Note: This review is written as a casual review based on user experiences. I don’t intend to provide a calibrated, scientific description of this lens.
In 2014, Olympus came through on their promise to bring a second PRO-version zoom lens to market. After the heralded debut of the Olympus 12-40mm f/2.8 PRO lens late in 2013, the natural companion lens, the 40-150mm f/2.8 PRO zoom lens began shipping in November.
This 40-150mm zoom lens (hereafter called the “40-150”) has all the engineering and design aspects of its older sibling. Made with polished black metal and high-grade plastics, the 40-150 feels solid and well-balanced in hand. The zoom and focus rings are dampened and turn smoothly without play. The focus ring features the manual focus clutch that’s also seen on the 12-40 lens – with a simple snap backwards the lens shifts into manual focus mode and reveals a distance scale. The manual focus ring has stops at both ends and the focus throw is a bit short. Push the focus ring forward to return to auto focus mode.
The lens remains at one physical length while focusing and zooming; both functions are internal movements and do not extend the length of the lens.
Weather sealing is part of the design, providing splashproof, dustproof and freezeproof protection.
The included (Yes!) lens hood has a very unique design to it. Rather than deal with the usual clumsy method of twisting, removing, turning around and remounting the lens shade, the shade on the 40-150 stays attached and simply retracts backward until the front of the shade is even with the front of the lens. The lens shade can be removed completely, if desired. This is a very simple and convenient way to store a lens shade.
Wouldn’t it be great if Olympus offered a retro-fit lens shade like this for the 12-40mm PRO lens?
The maximum aperture of this lens is a constant f/2.8 and the 40-150mm range provides a 35mm equivalent field of view of 80-300mm. Coupled with the Olympus in-body image stabilization, this lens is comparable to the ubiquitous “70-200 f/2.8 IS/VR” lens genre that is popular among DSLR crowds. One distinction of this Olympus version is the relatively smaller size and weight compared to the full frame tribes. The Olympus 40-150 weighs just under 2 pounds (with the tripod collar included) and measures about 6 1/4″ in length and 3″ diameter. The filter size is 72mm. This lens is definitely larger than other Micro 4/3 lenses and approaches the limits of satisfying the “small/light” aspect that attracts many users to M4/3 systems.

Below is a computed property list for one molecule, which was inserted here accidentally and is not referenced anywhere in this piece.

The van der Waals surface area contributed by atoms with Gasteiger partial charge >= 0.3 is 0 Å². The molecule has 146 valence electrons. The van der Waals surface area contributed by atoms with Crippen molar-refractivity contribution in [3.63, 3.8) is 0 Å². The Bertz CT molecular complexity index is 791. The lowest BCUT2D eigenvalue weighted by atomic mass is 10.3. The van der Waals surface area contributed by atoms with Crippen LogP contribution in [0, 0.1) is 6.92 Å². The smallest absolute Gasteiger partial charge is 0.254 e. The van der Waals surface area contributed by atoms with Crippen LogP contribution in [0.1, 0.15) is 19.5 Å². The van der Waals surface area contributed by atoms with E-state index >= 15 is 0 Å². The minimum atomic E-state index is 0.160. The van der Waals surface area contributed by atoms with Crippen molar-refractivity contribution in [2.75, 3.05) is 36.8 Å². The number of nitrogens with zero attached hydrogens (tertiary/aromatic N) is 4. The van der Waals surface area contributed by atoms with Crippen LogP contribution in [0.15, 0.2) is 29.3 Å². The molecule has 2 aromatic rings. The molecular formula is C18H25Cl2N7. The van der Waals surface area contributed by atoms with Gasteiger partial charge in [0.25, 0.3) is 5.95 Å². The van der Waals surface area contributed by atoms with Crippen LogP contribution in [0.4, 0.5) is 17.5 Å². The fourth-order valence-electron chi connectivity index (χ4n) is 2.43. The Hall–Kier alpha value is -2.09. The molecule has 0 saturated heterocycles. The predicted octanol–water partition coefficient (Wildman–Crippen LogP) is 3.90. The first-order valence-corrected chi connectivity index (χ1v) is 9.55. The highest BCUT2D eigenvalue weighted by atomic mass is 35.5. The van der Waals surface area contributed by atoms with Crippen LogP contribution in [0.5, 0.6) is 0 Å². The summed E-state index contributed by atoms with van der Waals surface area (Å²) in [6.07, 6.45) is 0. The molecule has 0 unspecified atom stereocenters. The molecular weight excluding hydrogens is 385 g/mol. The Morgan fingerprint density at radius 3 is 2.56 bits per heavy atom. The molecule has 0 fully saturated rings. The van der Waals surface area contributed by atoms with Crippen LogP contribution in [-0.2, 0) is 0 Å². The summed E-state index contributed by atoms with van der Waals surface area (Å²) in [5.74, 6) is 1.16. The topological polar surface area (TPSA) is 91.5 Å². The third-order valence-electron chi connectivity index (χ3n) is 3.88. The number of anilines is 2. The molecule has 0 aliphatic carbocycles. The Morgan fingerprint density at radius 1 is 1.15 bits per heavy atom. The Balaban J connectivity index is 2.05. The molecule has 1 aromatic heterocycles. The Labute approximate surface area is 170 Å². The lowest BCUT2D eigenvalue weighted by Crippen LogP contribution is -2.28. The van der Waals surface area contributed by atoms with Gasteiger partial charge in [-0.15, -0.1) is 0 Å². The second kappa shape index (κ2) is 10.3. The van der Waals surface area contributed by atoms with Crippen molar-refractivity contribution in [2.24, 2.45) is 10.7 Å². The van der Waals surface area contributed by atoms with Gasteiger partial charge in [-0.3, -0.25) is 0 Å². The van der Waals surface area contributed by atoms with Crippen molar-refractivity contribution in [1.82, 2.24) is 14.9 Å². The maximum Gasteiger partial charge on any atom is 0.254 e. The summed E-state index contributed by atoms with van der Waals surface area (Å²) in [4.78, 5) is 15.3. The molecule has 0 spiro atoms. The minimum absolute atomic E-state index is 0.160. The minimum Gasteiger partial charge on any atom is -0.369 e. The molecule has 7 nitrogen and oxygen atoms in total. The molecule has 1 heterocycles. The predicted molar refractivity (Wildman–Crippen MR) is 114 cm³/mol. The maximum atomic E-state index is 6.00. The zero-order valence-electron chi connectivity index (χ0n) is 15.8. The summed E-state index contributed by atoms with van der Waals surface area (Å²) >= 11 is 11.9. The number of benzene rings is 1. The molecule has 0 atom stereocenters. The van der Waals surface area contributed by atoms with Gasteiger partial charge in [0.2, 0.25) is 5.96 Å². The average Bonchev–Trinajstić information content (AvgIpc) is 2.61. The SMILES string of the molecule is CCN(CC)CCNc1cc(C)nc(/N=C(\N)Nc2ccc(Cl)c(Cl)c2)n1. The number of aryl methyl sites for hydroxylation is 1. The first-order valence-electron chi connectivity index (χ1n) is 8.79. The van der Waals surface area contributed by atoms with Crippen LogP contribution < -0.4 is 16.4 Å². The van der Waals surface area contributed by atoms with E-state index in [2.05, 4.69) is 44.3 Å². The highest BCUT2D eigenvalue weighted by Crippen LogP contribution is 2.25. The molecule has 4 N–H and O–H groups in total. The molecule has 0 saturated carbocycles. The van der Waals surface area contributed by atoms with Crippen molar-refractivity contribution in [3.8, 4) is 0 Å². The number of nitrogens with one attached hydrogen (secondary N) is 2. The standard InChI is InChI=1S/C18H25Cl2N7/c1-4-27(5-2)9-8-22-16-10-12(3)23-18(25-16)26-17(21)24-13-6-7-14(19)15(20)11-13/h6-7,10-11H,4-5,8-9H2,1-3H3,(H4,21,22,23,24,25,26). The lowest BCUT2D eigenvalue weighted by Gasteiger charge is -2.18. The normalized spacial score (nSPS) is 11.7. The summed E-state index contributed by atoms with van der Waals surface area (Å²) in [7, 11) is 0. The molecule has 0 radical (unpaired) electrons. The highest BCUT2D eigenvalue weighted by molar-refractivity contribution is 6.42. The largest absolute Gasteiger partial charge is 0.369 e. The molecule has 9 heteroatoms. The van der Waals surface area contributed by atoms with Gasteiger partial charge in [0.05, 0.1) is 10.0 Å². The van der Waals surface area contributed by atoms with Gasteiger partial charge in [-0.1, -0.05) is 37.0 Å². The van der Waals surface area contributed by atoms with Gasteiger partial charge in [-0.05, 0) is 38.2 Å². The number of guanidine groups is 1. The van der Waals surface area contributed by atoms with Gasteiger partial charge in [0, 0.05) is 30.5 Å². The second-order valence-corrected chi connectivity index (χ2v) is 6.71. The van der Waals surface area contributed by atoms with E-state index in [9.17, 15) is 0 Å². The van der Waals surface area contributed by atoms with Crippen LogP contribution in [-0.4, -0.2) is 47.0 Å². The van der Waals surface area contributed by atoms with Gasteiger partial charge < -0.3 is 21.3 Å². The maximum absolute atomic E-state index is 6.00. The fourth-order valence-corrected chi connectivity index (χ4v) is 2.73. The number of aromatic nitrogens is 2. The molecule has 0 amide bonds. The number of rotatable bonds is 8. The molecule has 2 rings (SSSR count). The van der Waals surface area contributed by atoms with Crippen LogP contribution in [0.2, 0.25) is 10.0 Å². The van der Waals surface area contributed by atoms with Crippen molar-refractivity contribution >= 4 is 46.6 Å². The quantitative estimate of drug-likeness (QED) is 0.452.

The 40-150 lens is constructed of 16 elements in 10 groups, with one aspherical ED lens, and two aspherical lenses.
In use, the lens complements the Olympus OMD E-M1 body nicely. When attached to the E-M5 or E-M10 body, the lens dominates the presence of the camera in the hands. Adding an accessory grip to either of these bodies will provide a more secure way to hold onto the rig. I don’t have any of the Olympus PEN cameras, but I expect this lens would overpower those smaller bodies.
The auto focus is extremely fast and silent. So fast, I needed to perform a couple of deliberate focusing moves to confirm that it was actually operating. I had previously upgraded the E-M1 firmware to version 2.2; this version reportedly supports improved auto-focusing for the 40-150 lens. It was a bit of a surprise to see how closely this lens can focus on a subject. The lens specs list this distance at 27.5 inches and this allows for some near-macro effects. (The 12-40mm PRO lens also features a very close focus range, apparently another family trait.)
Image quality of the 40-150 lens is excellent, even at wide-open. The image acceptably holds its sharpness into the corners of the frame. When used for portraiture at a wide aperture, the out of focus areas in the background look smooth and soft. With the smaller M4/3 sensor, the depth of field at the widest aperture is not razor thin; it shows a bit more sharpness than a larger sensor would display.
Overall, the Olympus 40-150mm PRO lens delivers as promised. When paired with the 12-40mm PRO lens, a photographer can have a constant f/2.8 maximum aperture spanning across an effective field of view of 24-300mm.
Many comments on discussions forums raise the question, “With these two lenses, how much will you use your fast prime lenses?”
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